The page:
Last year, Burlington voters overwhelmingly supported giving the city the authority to regulate thermal energy systems in buildings, to allow the city to make even more progress on its Net Zero by 2030 climate goals. Vermont communities should be able to take a more active role in reducing climate pollution, which is why we are urging legislators to pass H.448, which would allow Burlington this local control. After passing through the House with a strong majority, it is now being considered in the Senate Committee on Government Operations.
ENVIRONMENTAL HEALTH & ZERO WASTE
Modernize the Bottle Bill
After 50 years, Vermont’s popular Bottle Bill deserves an update. The VT House overwhelmingly passed an expansion of the program, H.175, in 2021 to include beverages like water, wine, and sports drinks. A recent statewide survey shows more than 4 out of 5 Vermonters support this kind of modernization. VPIRG’s Marcie Gallagher testified in favor of H.175 in the Senate on March 16, and a vote on the bill is expected on the Senate floor in the coming weeks. This is one of VPIRG’s top priorities for the legislative session.
Protect Vermonters from Toxic Chemicals in Cosmetics
VPIRG supports a ban on the sale of cosmetic products containing PFAS and other harmful chemicals, building on the work of the European Union and laws passed by California and Maryland. Further, reporting requirements should be strengthened for manufacturers to disclose ingredients in cosmetics. The bill, S.267, failed to meet the crossover deadline, but it is possible some elements of the legislation could still pass this year.
Eliminate Sales of Mercury Fluorescent Lighting
Mercury-containing fluorescent light bulbs and lamps are costly, inefficient, and pose a threat to public health and our environment. Safer and cost-effective mercury-free LED alternatives are now widely available. It’s time to prohibit the sale of mercury lighting in Vermont. On March 16, the Vermont House passed VPIRG-backed legislation, H.500, to eliminate the sale of most mercury lamps by 2024. The bill must now be passed by the Senate.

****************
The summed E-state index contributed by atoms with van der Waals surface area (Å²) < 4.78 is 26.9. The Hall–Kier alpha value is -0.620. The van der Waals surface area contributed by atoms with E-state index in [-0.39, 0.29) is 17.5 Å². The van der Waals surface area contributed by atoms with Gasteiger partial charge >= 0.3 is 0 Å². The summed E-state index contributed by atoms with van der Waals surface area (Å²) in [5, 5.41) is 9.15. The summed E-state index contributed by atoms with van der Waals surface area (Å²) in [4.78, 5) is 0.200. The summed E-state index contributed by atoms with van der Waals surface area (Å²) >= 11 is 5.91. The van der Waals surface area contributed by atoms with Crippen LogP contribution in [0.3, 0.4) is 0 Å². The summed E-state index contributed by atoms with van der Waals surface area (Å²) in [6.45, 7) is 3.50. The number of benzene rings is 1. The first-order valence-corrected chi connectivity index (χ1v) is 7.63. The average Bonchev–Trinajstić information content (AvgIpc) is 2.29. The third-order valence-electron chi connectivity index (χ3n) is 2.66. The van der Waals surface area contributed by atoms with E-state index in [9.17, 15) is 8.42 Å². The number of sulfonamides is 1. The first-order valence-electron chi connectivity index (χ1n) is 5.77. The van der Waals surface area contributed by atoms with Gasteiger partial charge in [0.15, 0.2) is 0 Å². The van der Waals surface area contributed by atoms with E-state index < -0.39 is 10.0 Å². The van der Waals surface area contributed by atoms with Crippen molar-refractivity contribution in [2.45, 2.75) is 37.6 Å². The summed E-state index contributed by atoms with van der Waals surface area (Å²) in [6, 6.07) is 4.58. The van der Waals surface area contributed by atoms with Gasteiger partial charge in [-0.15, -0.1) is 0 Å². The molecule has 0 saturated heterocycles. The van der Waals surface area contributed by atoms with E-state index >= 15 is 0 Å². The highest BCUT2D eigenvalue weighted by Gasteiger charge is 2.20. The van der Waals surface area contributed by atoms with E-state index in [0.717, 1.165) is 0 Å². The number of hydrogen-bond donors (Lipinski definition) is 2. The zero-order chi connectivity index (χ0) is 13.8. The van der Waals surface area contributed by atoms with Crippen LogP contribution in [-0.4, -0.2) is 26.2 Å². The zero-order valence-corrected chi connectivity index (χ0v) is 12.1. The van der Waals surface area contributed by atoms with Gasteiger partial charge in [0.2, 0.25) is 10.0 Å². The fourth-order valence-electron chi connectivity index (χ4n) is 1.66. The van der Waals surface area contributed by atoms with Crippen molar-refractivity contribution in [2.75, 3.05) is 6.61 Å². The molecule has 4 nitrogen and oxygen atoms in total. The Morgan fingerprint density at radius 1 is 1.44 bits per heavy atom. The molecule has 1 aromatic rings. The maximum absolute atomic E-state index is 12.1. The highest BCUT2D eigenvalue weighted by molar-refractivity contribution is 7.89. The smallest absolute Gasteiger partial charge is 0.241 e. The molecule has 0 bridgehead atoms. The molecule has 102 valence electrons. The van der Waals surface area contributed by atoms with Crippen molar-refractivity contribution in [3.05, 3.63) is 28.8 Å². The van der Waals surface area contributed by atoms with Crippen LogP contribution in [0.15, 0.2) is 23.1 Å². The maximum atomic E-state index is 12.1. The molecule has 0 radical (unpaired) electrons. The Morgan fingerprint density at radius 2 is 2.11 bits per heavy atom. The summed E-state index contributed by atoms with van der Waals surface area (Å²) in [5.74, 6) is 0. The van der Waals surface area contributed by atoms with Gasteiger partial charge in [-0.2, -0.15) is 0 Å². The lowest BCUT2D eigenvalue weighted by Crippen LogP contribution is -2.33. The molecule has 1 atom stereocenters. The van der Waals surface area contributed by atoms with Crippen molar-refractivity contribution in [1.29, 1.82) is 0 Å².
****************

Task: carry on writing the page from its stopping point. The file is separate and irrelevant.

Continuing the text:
Vermont must join a growing number of states in enacting an environmental justice law. That is why VPIRG has joined dozens of partners in supporting S.148. The bill would take several steps to ensure no community is left behind in our efforts to address the climate crisis and create a clean, healthy environment for all. Among other things, the bill includes provisions that would create an environmental justice advisory council made up of community members with a special interest and expertise in environmental justice and set a target for proactive investments in communities that are environmentally overburdened and underserved. S.148 is now headed for a full Senate vote.
At VPIRG, we believe it is time to end qualified immunity for police, an unjust legal doctrine that prevents Vermonters whose rights are violated by public officials from having their day in court. Early this session, VPIRG supported a bill, S.254, that would end qualified immunity as a defense for law enforcement, granting access to justice for victims of police misconduct and increasing accountability. However, because of intense, uncompromising, and often misleading opposition from law enforcement officials, the bill as passed out of the Senate Judiciary Committee would NOT end qualified immunity, but rather set up a study to assess the impact of QI in Vermont.
Just Cause Eviction in Burlington